vaquita, Phocoena sinus(noun)
a short porpoise that lives in the Gulf of California; an endangered species
A small porpoise, Phocoena sinus, found off California
Origin: vaquita, diminutive of vaca
The vaquita is a rare species of porpoise. It is endemic to the northern part of the Gulf of California. Estimates of the number of individuals alive range from 100 to 300. The word "vaquita" is Spanish for little cow. Since the baiji is believed to have gone extinct in 2006, the vaquita has taken on the title of the most endangered cetacean in the world. Other names include cochito, Gulf of California harbor porpoise, Gulf of California porpoise, and gulf porpoise.
The numerical value of vaquita in Chaldean Numerology is: 2
The numerical value of vaquita in Pythagorean Numerology is: 1
Sample Sentences & Example Usage
It's not visible to the vaquita.
The vaquita can't recover in two years, because they only reproduce every two years, and only 25 of those left are of reproducing age, in order to recover a population of 5,000 individuals, there will have to be a long range plan of 20 or 30 years.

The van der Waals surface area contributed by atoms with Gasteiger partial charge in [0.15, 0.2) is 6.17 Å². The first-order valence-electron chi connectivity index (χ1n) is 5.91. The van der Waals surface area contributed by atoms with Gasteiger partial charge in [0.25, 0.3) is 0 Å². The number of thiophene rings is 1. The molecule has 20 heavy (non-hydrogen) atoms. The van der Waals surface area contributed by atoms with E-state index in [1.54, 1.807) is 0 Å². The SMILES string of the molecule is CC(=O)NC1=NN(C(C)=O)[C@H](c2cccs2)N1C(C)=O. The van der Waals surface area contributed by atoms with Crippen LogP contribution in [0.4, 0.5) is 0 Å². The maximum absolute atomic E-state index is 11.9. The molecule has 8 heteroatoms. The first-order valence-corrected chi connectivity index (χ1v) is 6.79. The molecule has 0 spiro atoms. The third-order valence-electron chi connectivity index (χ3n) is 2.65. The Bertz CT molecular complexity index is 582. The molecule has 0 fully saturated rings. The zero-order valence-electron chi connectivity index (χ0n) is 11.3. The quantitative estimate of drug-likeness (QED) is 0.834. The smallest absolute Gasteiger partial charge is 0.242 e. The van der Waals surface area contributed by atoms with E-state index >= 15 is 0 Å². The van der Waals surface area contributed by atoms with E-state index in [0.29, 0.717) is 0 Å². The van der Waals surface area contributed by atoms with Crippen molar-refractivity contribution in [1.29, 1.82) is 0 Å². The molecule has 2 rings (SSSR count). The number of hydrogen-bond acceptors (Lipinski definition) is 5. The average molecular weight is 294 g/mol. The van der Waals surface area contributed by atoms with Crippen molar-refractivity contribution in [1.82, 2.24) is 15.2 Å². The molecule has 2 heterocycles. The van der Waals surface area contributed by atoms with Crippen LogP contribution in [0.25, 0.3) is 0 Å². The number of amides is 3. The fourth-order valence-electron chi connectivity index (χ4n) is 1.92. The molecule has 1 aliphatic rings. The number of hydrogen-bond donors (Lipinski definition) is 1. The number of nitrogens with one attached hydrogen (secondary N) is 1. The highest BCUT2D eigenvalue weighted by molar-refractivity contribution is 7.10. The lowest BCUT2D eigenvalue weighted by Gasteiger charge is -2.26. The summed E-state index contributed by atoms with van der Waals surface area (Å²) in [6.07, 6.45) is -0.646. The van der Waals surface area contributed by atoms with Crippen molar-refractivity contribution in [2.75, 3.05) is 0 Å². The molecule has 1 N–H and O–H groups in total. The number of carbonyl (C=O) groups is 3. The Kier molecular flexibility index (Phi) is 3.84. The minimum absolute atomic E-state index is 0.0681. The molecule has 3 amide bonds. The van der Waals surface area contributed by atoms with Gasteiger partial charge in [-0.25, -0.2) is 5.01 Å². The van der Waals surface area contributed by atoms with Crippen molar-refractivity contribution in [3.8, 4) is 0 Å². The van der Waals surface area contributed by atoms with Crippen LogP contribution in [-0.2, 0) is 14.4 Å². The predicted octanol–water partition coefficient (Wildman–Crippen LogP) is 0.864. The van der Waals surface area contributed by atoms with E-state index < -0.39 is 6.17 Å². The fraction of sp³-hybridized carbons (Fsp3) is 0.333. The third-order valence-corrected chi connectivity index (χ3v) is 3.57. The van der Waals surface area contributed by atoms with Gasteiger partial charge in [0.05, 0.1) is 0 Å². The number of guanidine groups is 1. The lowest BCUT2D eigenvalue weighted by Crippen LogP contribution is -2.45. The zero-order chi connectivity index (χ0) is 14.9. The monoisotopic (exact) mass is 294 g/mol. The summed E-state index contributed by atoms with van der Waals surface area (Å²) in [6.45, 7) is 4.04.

The threat is still the gillnet, but Leigh Henry’re now dealing with a whole new industry, instead of legal shrimp fishers, we’re now dealing with transnational organized crime and people working on the black market. In the last few years, the Mexican government has stepped up its efforts to curtail poaching in the Gulf of California – the body of water that separates the Baja Peninsula from the rest of Mexico – adding in June two small boats, a number of vehicles and 135 sailors to an enforcement force deployed in 2015 under the Upper Gulf of California Integrated Protection Program. The new support joined the 13 ships, five vehicles, a helicopter-carrying ship and a plane already deployed to combat illegal fishing in the region. The U.S., which is seen as the main transshipment country for the totoaba’s bladders, has also joined in the fight against traffickers. Last year, U.S. Customs and Border Protection seized 1,328 pounds of totoaba fish bladders that were in route to Hong Kong. While conservationists agree that the main battle to save the totoaba and vaquita is in Mexican water, they acknowledge that the demand for the bladders in China is the reason for the illegal trade and argued that officials in Beijing and Hong Kong need to crack down on the underground fish trade. ' WORLD'S SADDEST POLAR BEAR' MOVED AFTER OUTPOURING OF OUTRAGE TOWARDS CHINESE MALL The problem, experts argue, is that wildlife trafficking is so pervasive in the world’s most populous nation that authorities are stretched thin and forced to give priority to larger cases.
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